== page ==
Tween and Teenagers
Talking Sex To Your Teen
For most mothers of young children, talking to their future teens about sex seems like a disturbing thought.
“I don’t look forward to that at all!” is what most moms of young kids say to me as they shudder at the thought.
And I can’t say I blame them. There’s this hard transition we go through when realizing that our babies are becoming men and women, and that even before that happens they are thinking and talking about sex.
My husband and I have talked about sex to our teen son more times than he would like, I am sure. The discomfort on his face makes it clear these are not fun conversations to have. I can’t say they are any more pleasant for us, but they are not as bad as we imagined they would be.
For me, talking about sex to my teen is my way of trying to give him the best information that I can to keep him from making the worst decisions that he can make. Kids have so much access to information, through friends, online, in movies and so many others places, a lot of which is very one-sided or untruthful.
I am very clear with my son about sex, one of my favorite lines to use – and one that makes him want to get swallowed up by earth every time is:
“I’m not going to lie to you. Sex is great. I love having sex. Me and your father have sex all the time, BUT we also have three kids because of it and are prepared enough to handle the responsibilities brought on by our actions.”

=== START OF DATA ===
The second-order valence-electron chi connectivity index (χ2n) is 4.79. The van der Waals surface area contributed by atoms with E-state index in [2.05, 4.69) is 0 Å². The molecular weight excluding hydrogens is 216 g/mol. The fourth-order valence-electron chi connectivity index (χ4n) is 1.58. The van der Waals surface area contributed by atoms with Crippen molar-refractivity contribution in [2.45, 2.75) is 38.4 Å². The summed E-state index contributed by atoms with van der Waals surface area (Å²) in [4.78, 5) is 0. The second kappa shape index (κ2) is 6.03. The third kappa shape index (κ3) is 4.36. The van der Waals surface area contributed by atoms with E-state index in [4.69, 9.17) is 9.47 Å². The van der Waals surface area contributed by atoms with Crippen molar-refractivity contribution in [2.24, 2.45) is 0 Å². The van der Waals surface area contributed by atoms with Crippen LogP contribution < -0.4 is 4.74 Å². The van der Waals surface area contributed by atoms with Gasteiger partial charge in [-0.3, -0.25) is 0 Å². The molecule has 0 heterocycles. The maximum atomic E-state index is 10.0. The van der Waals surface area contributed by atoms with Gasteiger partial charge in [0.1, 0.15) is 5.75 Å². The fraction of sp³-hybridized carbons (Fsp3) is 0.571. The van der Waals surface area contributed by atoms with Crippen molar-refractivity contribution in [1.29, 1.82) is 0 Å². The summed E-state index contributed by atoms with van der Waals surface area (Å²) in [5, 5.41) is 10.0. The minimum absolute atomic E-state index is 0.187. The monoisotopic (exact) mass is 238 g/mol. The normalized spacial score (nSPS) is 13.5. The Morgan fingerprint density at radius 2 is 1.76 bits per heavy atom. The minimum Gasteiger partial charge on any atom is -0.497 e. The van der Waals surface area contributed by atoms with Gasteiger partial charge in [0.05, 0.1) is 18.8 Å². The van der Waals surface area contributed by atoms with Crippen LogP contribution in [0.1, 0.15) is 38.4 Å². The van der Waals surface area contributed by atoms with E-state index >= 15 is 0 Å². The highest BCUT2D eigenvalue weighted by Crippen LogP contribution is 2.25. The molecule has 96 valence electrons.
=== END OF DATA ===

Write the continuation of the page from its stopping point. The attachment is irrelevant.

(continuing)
He wants to die each time, I know it, but I say it over and over because I want him to have a real example of what sex is: something beautiful that can happen between two people who truly love each other, something pleasurable that happens between two people who are attracted to each other, and something which can lead to having a bunch of kids (just to name one possibility).
And we talk about the safety of sex, the health concerns, the emotional concerns, the responsibility of it all.
I remind my boy that for him, at 14, sex would be more of a burden than it would be fun because it would lead him to have to sneak around and lie to us, break our trust and affect our relationship. But I also inform him of ways to protect himself.
That balance is the hardest, because you don’t want to encourage or confuse. For us, we focus our message on two things: trust and responsibility. We advise him to make his choices, for almost every aspect of his life, based on those two principals. Is anything he does worth the risk of breaking our trust? Is he able and willing to deal with the responsibility and consequences of his actions?
My only tip for moms and dads not knowing how to talk to their teens about sex is to do it in a way that is honest and truthful. Telling kids that sex is bad, or simply saying you are too young is not enough. Kids are learning and picking up things outside from what you have to say. Everything out there is indicating that it is fun and good and worth risking everything for. Our responsibility is to balance that out and give them the whole picture, the part the friends and media leave out, without denying the truth of what sex can be.
There is no guarantee that my teen will follow our advice, heed our words of caution, but repetition is key and talks are helpful. I don’t want my son to feel it is a bad thing, as much as I want him to understand the responsibility that it comes with and the many risks involved, especially in unprotected sex, no matter how good he keeps hearing everyone tell him it is.
It’s not fun for us at all, but less fun would be for us to have to deal with the consequences. And that alone makes it a conversation worth having over and over till he gets it.